Ontario sleepwalking over a precipice
Drummond says cut, but a wider conversation on options is needed
Wednesday, February 15, 2012
Governments don’t make policy in a vacuum. They respond to pressure. When it comes to economic policy, it is hard to ignore the very loud voice of the business community. During the 2008 financial meltdown, Ontario joined its counterparts in dutifully pumping money into the economy to help turn the corner on the recession. Having narrowly averted economic collapse, governments across the world are now fixated on their resulting deficits, as insisted by the very financial sector those governments had just bailed out.
You wouldn’t know it by listening to the critics, but Ontario’s debt position significantly improved under the current government prior to the recession. However, that trend was reversed — the necessary consequence of complying with the demand to fight the recession. Even if the government hadn’t stepped in, the recession would have blown out the Ontario budget; that is what happens in recessions as revenue drops and expenditures rise.
In response to the clamour over the deficit, the government appointed the Commission on the Reform of Ontario’s Public Services (Don Drummond Commission) to provide advice on how to slay the growing deficit dragon. All economic decisions are seemingly on hold until Drummond comes down from the mountain with what he promises to be a momentous report.
Now is the time to consult Ontarians on potential options. Ordinarily, there are public consultations prior to the budget. But this is not an ordinary year. There have yet to be public hearings by either the Ontario government on the budget or the Drummond Commission. But what we know already should make us nervous — very nervous. Drummond was asked how to eliminate the deficit without raising taxes or addressing revenue. That leaves cutting spending, and he intends to do that quickly. He is of the view that spending growth should be limited to 1 per cent per year.
That sounds innocuous until one realizes that after correcting for inflation and population growth, the 1 per cent growth rate is conservatively equivalent to a 2.2 per cent cut per year in real per capita spending. If these spending restraints continued for the full seven years of planned restraint, this would add up to a dramatic 15.4 per cent real per capita cut.
This would radically change the province; you can’t take that much money out without sharply cutting back services and destroying jobs. If the government attempted to make these cuts while preserving big-ticket items like health and education, then other areas like social services and poverty reduction would bear the brunt of the cuts.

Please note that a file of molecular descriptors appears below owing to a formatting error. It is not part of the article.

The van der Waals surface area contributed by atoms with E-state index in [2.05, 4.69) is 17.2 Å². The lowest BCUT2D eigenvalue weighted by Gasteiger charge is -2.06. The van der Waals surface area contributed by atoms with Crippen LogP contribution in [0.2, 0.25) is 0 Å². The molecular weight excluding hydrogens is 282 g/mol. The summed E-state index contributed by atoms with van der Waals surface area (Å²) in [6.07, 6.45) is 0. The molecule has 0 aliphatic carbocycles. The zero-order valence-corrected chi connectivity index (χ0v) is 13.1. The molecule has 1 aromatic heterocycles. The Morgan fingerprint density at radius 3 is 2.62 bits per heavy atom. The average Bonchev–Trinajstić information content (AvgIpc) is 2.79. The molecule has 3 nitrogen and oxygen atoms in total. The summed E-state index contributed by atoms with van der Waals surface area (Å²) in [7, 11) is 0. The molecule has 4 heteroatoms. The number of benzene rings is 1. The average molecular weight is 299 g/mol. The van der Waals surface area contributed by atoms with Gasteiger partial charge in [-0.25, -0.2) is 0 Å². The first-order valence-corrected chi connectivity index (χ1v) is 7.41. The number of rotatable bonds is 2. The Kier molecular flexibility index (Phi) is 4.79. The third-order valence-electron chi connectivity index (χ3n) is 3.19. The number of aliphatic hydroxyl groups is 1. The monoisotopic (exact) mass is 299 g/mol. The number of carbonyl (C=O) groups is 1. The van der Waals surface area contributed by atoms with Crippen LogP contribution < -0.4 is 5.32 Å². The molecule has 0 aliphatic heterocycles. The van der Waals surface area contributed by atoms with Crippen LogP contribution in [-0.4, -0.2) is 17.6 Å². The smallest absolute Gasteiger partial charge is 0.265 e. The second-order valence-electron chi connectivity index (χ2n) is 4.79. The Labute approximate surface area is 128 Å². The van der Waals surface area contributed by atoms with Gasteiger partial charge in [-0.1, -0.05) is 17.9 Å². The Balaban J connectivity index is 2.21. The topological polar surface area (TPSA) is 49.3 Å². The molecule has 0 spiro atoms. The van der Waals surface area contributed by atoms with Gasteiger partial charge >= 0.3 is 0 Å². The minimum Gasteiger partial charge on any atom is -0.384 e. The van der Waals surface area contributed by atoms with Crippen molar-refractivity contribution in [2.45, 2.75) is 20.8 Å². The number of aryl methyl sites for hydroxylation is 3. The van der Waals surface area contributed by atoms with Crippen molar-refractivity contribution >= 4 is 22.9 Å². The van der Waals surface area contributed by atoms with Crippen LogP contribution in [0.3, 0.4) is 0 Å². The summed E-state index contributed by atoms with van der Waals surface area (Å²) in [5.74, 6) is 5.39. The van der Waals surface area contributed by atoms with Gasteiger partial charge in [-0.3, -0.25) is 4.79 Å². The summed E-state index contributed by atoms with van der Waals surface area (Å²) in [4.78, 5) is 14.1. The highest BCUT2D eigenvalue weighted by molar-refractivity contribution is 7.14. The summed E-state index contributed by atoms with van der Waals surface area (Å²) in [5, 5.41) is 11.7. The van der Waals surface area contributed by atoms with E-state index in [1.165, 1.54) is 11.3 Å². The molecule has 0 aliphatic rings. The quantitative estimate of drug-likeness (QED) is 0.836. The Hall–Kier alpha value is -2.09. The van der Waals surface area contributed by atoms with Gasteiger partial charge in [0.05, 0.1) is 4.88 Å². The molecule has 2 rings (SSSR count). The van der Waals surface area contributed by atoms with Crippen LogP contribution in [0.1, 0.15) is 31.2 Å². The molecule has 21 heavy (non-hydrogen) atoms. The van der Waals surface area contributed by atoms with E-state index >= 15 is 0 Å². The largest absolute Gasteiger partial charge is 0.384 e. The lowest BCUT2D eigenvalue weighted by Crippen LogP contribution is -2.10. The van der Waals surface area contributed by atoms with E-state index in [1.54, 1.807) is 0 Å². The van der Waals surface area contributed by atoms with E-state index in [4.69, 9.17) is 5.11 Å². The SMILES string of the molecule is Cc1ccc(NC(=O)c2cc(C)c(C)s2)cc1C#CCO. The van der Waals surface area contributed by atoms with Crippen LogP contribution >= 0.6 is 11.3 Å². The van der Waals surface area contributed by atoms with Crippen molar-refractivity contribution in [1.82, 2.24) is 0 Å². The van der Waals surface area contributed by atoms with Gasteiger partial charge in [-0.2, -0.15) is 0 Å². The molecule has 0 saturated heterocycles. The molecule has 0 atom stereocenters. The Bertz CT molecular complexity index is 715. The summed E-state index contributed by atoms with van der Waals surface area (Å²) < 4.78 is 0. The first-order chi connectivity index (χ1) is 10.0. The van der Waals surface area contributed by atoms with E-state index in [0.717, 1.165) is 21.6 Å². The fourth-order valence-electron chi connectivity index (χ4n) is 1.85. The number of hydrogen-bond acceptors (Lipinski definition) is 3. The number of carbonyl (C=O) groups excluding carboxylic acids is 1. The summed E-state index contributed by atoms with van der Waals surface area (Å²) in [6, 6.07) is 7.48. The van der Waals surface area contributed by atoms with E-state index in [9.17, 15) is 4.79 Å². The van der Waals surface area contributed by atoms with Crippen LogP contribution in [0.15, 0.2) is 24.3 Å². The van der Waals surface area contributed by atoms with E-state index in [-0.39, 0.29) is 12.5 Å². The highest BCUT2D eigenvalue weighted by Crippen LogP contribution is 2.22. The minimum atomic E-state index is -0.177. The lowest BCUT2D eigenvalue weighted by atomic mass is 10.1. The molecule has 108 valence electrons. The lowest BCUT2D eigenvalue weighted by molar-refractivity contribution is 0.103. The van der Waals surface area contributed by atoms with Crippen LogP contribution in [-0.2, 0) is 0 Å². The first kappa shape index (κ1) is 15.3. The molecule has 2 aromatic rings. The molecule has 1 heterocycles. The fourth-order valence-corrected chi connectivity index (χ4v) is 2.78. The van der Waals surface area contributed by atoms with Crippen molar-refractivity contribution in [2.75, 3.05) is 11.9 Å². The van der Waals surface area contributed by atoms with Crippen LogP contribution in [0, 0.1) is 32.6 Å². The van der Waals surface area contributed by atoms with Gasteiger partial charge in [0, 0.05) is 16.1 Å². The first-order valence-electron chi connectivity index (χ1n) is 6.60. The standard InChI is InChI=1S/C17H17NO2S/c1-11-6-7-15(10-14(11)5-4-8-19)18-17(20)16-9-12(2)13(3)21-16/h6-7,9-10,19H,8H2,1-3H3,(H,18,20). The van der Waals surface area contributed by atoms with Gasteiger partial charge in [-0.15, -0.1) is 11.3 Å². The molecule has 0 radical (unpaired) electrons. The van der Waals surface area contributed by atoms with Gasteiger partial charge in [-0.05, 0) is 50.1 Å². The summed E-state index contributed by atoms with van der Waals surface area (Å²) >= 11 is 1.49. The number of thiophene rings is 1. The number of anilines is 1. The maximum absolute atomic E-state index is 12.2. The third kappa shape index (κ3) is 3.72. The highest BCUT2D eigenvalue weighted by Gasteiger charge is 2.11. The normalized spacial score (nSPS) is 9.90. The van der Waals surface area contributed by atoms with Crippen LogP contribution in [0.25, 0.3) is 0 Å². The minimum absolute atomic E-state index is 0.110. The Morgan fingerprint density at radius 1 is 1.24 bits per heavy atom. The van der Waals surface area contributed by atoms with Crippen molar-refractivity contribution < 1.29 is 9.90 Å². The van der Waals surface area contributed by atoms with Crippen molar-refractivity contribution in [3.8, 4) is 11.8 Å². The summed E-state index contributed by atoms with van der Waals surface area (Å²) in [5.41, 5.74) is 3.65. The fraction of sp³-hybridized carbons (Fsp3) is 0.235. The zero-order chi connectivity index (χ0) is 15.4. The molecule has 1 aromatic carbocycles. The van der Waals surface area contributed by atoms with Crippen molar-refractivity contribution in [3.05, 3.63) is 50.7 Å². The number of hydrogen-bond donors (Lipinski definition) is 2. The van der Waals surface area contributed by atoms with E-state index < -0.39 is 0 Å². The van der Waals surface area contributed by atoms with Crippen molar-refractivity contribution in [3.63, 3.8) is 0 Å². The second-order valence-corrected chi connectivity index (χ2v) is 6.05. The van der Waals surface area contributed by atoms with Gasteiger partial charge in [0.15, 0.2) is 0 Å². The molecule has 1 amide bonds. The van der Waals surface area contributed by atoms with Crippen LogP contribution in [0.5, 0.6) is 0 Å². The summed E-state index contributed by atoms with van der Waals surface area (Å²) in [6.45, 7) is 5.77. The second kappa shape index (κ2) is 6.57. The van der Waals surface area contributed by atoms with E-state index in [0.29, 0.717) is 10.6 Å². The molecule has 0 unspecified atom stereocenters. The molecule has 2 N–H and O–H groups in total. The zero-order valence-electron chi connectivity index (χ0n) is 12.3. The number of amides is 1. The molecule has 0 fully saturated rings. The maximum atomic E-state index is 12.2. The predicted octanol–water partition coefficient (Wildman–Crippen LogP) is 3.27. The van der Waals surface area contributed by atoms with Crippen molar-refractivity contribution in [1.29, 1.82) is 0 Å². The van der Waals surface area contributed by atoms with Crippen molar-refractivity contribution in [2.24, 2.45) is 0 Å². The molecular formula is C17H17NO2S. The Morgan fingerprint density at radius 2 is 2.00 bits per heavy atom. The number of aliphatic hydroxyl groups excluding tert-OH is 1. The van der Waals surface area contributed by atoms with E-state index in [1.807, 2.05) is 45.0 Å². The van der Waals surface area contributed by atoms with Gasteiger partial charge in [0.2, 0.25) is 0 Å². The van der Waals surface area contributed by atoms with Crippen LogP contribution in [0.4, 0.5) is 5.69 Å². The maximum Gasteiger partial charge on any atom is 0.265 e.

A different way to deal with the deficit would be to increase government revenues. While that was excluded from his mandate, Drummond himself has said that we should be having that public conversation.
Second, the timing for severe spending restraints is bad. It will worsen the economic slowdown and in so doing, ironically make it harder to solve the debt problem.
Even if cuts were achieved through efficiencies, the economy would still suffer. Directing savings to programs that benefit the poor would be most effective in restoring demand. And while we are speaking of timing, there is no better time to borrow than now, given the current very low interest rates.
Ontario’s economic recovery remains fragile and susceptible to economic downturns elsewhere. The province’s seasonally adjusted unemployment rate rose in January to 8.1 per cent. Youth unemployment rose to double that amount.
Economists may say that Ontario is technically out of a recession, but the public knows the economy is not out of the woods. A December Pollara poll found 70 per cent of Canadians thought the country was still in a recession. During the same month, another poll, this one by Angus Reid, found 57 per cent of Ontarians agreed that with a struggling economy, now was not the time to reduce government spending. Ontarians indicated they wanted a very different direction on deficit reduction. And 87 per cent agreed that job creation was the best route to eliminating the provincial debt. Very large majorities supported raising taxes on corporations and on higher-income people.
It is clear that a policy of sharp cutbacks is out of tune with public preferences. Drummond said we should be having a public conversation about taxes. That conversation should extend to the entire matter of what services government should be delivering and how we should pay for them.
It should be happening now, before we are stampeded down the path of major cutbacks, a path that few Ontarians want.
Kim Jarvi is an economist with the Registered Nurses’ Association of Ontario.